Successful economic development practice comes from adopting the right approach at the right time. It is important to understand the differing roles that practitioners can play when supporting growth and development.
Are you are an economic planner, gardener or searcher?
Economic development is a complex, multifaceted process. There is no solver bullet.
While it is important avoid oversimplifying the approach governments take to developing the economy, often these activities fall into a few broad camps.
First, there are the planners: this is a very common approach, focussing on the coordination of the key ingredients to economic growth. Economic planners ensure all the necessary inputs are provided for growth: typically land, labour and infrastructure. They design a vision for the economy and coordinate the required inputs for growth.
Second, there are the gardeners: economic gardeners focus on how inputs are used to generate growth. On their own, inputs are not enough; they need to be used in a way that only the entrepreneur knows. Local entrepreneurs and existing businesses are the primary actors in this approach. They create growth through their ability to identify and organise resources toward a commercial opportunity. Gardeners nurture and grow local businesses rather than hunting for ‘big game’ from outside.
Third, are the searchers: searchers look for practical solutions to problems. Governments with an interest in economic development can be searchers who, by trial and error, find solutions to the economy’s problems. They can also support the activity of searching and encourage pragmatic responses by other actors to economic challenges.
Economic plans are very useful. They present a vision for the future and help government and other actors coordinate and align their inputs toward shared goals. Plans help governments to prioritise their budgets and other resources and provide a framework to monitor how they are progressing.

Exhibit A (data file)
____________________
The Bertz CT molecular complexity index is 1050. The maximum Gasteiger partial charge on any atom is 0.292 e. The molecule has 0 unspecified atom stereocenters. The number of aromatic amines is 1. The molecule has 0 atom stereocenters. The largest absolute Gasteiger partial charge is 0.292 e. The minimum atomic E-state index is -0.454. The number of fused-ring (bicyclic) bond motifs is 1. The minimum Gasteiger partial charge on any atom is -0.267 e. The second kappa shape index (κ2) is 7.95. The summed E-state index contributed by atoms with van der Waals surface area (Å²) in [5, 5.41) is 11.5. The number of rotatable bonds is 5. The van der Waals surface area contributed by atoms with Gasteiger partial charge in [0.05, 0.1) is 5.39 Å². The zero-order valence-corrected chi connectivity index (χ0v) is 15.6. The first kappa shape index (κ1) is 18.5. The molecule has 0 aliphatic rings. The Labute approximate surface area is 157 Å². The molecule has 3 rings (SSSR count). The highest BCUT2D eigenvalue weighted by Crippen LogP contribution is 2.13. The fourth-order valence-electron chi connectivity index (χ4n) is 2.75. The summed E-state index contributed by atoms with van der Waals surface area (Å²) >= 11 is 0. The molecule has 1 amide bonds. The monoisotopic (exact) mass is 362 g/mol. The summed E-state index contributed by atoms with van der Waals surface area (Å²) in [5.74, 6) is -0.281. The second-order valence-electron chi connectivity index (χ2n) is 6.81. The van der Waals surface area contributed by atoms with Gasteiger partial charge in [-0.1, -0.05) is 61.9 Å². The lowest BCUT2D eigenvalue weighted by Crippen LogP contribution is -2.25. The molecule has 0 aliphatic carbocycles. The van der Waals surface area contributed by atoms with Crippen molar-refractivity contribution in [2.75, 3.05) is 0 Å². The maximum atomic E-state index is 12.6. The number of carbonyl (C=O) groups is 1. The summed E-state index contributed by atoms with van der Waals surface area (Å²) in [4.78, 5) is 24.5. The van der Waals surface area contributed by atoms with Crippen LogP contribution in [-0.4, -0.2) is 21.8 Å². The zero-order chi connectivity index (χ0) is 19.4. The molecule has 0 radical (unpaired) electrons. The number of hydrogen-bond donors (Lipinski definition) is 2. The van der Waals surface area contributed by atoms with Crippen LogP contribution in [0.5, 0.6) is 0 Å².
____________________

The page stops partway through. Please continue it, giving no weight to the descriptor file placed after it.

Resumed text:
However, economic planners face many problems. The most important being, can we really plan for economic growth? Do good plans create economic growth?
There are many kinds of plans that affect the economy. For example, local planning schemes play an important role in managing land use and providing infrastructure. State and local economic development plans can also focus on strategic industry sectors and coordinate skills development and information flows.
While plans can help create the conditions for growth and development, they do not guarantee it. Governments prepare and use plans, but markets are typically not determined by a plan. Thus, a good economic development plan needs to realise its limitations and provide scope for allowing market actors to act.
Economic plans are often needs based. While they identify strengths and opportunities, they often focus on gaps in the economy and how these can be filled. Too often, this leads to plans that focus on business attraction or the applying outside solutions to local problems.
Successful economic development practice needs to go beyond planning and consider other dimensions.
Economic gardening places entrepreneurs at the centre of the development process. It focusses on local entrepreneurs who create the firms that bring new wealth and economic growth to an area in the form of jobs, increased revenues and a vibrant local business sector.
In the late 1980s, economic gardening was seen as an alternative to ‘traditional’ economic development strategies because it focused on local business, rather than large industries. In response to an economic downturn in Colorado, USA, in 1987, Philip Burgess from the Centre for the New West was quoted as saying: